• French Competition



David Yon

In a mineral black and white that breaks with the usual blue sky of Marseilles, Ne me guéris jamais summons three anonymous figures, two men and a woman, whose lives it exposes and intertwines through fragments of existences and stories. The film tells us about the way these three people ward off and overcome an unfavourable fate (blindness, imprisonment), or simply the throes of life (mourning). David Yon sets an egalitarian device in which, from the very first sequences, his questioning and filmmaking meet the protagonists’ practices. Then the film introduces a community of artists and becomes a haven for this community. Turning the creative gesture into a vehicle for resistance and reunion, it brings together their musical, cinematographic, and literary creations, while emphasizing their efforts to express themselves. Their creations are not meant to edify anyone, they are merely formulas, stories, beliefs through which four individuals exist, cope, rejoice and escape. Because idiosyncrasies are singularities that really come to life when captured in a portrait, the mise-en-scène turns trial and error into a method, like the blind man’s attempts at writing, or his hand on his friends’ face as he discovers his features, like a metaphor for the documentary gesture. From this arise three portraits, delicately depicted, that channel a sweet melancholy devoid of pathos, and an optimism without bliss. Then, near at hand or at gaze, what are to be gleaned are words and images that draw a generous poetics of the other.

Claire Lasolle

What was your ambition regarding Marseille with Ne me guéris jamais, after shooting Les Oiseaux d’Arabie (2009) and La Nuit et l’enfant (2015) in Algeria ?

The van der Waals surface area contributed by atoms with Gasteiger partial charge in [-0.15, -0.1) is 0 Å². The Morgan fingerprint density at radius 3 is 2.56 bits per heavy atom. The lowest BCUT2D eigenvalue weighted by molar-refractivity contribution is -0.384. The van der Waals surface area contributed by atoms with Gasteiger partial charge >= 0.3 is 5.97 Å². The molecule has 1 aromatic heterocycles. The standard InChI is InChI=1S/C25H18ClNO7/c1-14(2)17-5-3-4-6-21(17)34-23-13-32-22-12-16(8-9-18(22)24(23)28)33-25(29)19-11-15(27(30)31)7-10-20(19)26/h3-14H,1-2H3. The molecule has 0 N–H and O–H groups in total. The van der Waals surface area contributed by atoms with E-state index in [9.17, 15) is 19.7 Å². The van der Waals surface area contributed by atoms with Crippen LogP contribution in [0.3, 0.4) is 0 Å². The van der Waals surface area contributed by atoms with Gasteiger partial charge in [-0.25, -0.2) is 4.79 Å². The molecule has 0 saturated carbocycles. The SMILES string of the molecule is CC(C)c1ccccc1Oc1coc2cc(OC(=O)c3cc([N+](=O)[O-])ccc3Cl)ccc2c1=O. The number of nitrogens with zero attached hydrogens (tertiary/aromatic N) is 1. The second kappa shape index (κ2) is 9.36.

Moving into Marseille in 2011, I found something here that I’d already been attracted to in Algeria. I enjoyed seeing the public space vulnerable to the hazards of life and the passing of time, constantly reclaimed by the inhabitants. Over the last few years, however, I witnessed a change in the city, which tends to be cleaned of its rough edges in order to be established as a tourist destination. Are the people who live here expected to become what they aren’t ? One night, in a dream, I found myself saying the words « Never cure me » (« Ne me guéris jamais »). They resonated with those of critic Serge Daney, which I’d just heard, in which he discusses the advent of computer-generated images. He explained that this new technology pushed us towards a smoothened image , in which we could erase the rougher edges and everything we refused to see. He concluded with the following words, that stuck with me : « Everyone will die cured ». I wished to use this sentence, « Never cure me », as the title of the film I was working on. To me, in the context of this mutating city, it asserts the existence of very singular manners of being in interaction with the world. 

All three of the protagonists share a specific connection to this city linked to their chosen means of artistic expression (camerawork, writing, singing). How did you come to meet them, and invite them into the film ? 

When my mother’s parents died, I lost a bit of home with them. I had nowhere to take refuge anymore. As I started working on this film, I was inhabited by the following questions : Where is home ? What crosses time ? I met people through this perspective, and I realized that the people I wished to portray had also lost or left a home. I met Ouahib in the Polygone étoilé, a community cinema, along with friends that helped me put the movie together. I met Rosalie via a common friend, and approached Pierre as he was walking down a street near my house. 

Ouahib Mortada, who is also a filmmaker, shot some colour sequences. Did you originally intend to incorporate them in the film ? What is their status ?